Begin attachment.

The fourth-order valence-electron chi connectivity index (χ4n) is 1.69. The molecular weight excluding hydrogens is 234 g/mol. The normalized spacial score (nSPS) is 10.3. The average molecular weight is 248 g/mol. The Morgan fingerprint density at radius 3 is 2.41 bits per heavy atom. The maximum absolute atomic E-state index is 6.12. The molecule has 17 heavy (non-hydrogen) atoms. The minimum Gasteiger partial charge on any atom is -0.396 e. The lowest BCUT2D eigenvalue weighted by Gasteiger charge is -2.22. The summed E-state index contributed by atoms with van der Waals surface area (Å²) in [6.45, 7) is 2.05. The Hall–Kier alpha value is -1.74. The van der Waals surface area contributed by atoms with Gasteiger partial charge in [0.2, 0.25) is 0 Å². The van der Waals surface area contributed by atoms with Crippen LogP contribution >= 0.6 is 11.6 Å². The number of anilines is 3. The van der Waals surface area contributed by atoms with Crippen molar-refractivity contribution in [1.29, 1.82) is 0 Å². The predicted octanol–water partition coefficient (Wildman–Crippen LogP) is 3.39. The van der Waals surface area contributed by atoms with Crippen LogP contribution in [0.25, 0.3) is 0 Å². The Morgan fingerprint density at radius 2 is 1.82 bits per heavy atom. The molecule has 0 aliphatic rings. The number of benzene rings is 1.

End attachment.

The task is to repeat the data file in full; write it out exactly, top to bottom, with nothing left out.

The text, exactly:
The fourth-order valence-electron chi connectivity index (χ4n) is 1.69. The molecular weight excluding hydrogens is 234 g/mol. The normalized spacial score (nSPS) is 10.3. The average molecular weight is 248 g/mol. The Morgan fingerprint density at radius 3 is 2.41 bits per heavy atom. The maximum absolute atomic E-state index is 6.12. The molecule has 17 heavy (non-hydrogen) atoms. The minimum Gasteiger partial charge on any atom is -0.396 e. The lowest BCUT2D eigenvalue weighted by Gasteiger charge is -2.22. The summed E-state index contributed by atoms with van der Waals surface area (Å²) in [6.45, 7) is 2.05. The Hall–Kier alpha value is -1.74. The van der Waals surface area contributed by atoms with Gasteiger partial charge in [0.2, 0.25) is 0 Å². The van der Waals surface area contributed by atoms with Crippen LogP contribution >= 0.6 is 11.6 Å². The number of anilines is 3. The van der Waals surface area contributed by atoms with Crippen molar-refractivity contribution in [1.29, 1.82) is 0 Å². The predicted octanol–water partition coefficient (Wildman–Crippen LogP) is 3.39. The van der Waals surface area contributed by atoms with Crippen LogP contribution in [0.25, 0.3) is 0 Å². The Morgan fingerprint density at radius 2 is 1.82 bits per heavy atom. The molecule has 0 aliphatic rings. The number of benzene rings is 1.